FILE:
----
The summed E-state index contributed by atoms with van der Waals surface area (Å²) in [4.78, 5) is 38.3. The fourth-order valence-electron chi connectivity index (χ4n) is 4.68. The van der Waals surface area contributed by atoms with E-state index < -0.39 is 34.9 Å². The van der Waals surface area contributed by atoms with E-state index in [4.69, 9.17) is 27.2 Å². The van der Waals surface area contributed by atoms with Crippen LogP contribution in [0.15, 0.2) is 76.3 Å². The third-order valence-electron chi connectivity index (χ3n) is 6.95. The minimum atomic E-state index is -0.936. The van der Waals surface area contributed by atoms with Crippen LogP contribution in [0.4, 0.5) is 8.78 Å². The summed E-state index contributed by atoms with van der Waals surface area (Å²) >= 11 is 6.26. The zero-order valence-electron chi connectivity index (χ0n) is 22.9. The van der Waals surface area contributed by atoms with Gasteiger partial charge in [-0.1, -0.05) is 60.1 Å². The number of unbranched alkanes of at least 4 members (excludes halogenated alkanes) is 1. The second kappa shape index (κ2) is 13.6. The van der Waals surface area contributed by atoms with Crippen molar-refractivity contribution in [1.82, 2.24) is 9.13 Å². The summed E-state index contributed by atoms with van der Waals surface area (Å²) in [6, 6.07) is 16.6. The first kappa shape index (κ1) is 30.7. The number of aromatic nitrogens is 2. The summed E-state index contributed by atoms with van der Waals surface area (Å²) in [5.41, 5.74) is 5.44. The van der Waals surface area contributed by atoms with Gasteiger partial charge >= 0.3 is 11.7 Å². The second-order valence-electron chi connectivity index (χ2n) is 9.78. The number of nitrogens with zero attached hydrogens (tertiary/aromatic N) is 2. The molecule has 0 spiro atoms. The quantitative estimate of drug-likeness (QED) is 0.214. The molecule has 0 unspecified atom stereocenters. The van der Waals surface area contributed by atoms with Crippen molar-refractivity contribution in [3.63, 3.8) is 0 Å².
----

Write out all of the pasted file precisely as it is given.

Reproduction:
The summed E-state index contributed by atoms with van der Waals surface area (Å²) in [4.78, 5) is 38.3. The fourth-order valence-electron chi connectivity index (χ4n) is 4.68. The van der Waals surface area contributed by atoms with E-state index < -0.39 is 34.9 Å². The van der Waals surface area contributed by atoms with E-state index in [4.69, 9.17) is 27.2 Å². The van der Waals surface area contributed by atoms with Crippen LogP contribution in [0.15, 0.2) is 76.3 Å². The third-order valence-electron chi connectivity index (χ3n) is 6.95. The minimum atomic E-state index is -0.936. The van der Waals surface area contributed by atoms with Crippen LogP contribution in [0.4, 0.5) is 8.78 Å². The summed E-state index contributed by atoms with van der Waals surface area (Å²) >= 11 is 6.26. The zero-order valence-electron chi connectivity index (χ0n) is 22.9. The van der Waals surface area contributed by atoms with Gasteiger partial charge in [-0.1, -0.05) is 60.1 Å². The number of unbranched alkanes of at least 4 members (excludes halogenated alkanes) is 1. The second kappa shape index (κ2) is 13.6. The van der Waals surface area contributed by atoms with Crippen molar-refractivity contribution in [1.82, 2.24) is 9.13 Å². The summed E-state index contributed by atoms with van der Waals surface area (Å²) in [6, 6.07) is 16.6. The first kappa shape index (κ1) is 30.7. The number of aromatic nitrogens is 2. The summed E-state index contributed by atoms with van der Waals surface area (Å²) in [5.41, 5.74) is 5.44. The van der Waals surface area contributed by atoms with Gasteiger partial charge >= 0.3 is 11.7 Å². The second-order valence-electron chi connectivity index (χ2n) is 9.78. The number of nitrogens with zero attached hydrogens (tertiary/aromatic N) is 2. The molecule has 0 spiro atoms. The quantitative estimate of drug-likeness (QED) is 0.214. The molecule has 0 unspecified atom stereocenters. The van der Waals surface area contributed by atoms with Crippen molar-refractivity contribution in [3.63, 3.8) is 0 Å².